Date of Award

5-4-2010

Document Type

Thesis

Abstract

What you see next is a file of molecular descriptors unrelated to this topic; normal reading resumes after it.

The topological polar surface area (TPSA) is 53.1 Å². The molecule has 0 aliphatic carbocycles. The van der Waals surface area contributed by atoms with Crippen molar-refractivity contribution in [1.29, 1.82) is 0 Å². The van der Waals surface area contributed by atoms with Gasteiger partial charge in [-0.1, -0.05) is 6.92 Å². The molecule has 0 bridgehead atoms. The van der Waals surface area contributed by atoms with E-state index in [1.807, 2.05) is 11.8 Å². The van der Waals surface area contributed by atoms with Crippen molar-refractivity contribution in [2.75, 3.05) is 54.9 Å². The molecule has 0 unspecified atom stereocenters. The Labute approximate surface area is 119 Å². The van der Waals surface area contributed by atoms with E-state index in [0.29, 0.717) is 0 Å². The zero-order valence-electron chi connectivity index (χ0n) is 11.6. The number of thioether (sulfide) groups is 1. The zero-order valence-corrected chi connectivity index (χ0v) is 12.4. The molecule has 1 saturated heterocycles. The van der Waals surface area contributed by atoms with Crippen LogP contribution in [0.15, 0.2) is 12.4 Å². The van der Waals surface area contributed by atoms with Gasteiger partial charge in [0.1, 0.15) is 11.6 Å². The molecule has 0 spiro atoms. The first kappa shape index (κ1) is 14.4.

Poet and critic Randall Jarrell calls E. E. Cummings a “magical bootlegger . . . of language, one who intoxicates us with a clear liquor no government has legalized with its stamp” (qtd. in Alfandary 118). Cummings’ craft with language establishes him as an entertaining and provocative poet, one whose innovations to word and sentence form make his poetry easily distinguishable. His artistic independence and meticulous determination led to nearly twenty volumes of verse, a novel and a handful of plays over his lifetime (1894-1962). Despite an initial lack of public appreciation for his work, Cummings persevered, and his craft with language—at times the cause of criticism—eventually won over audiences.

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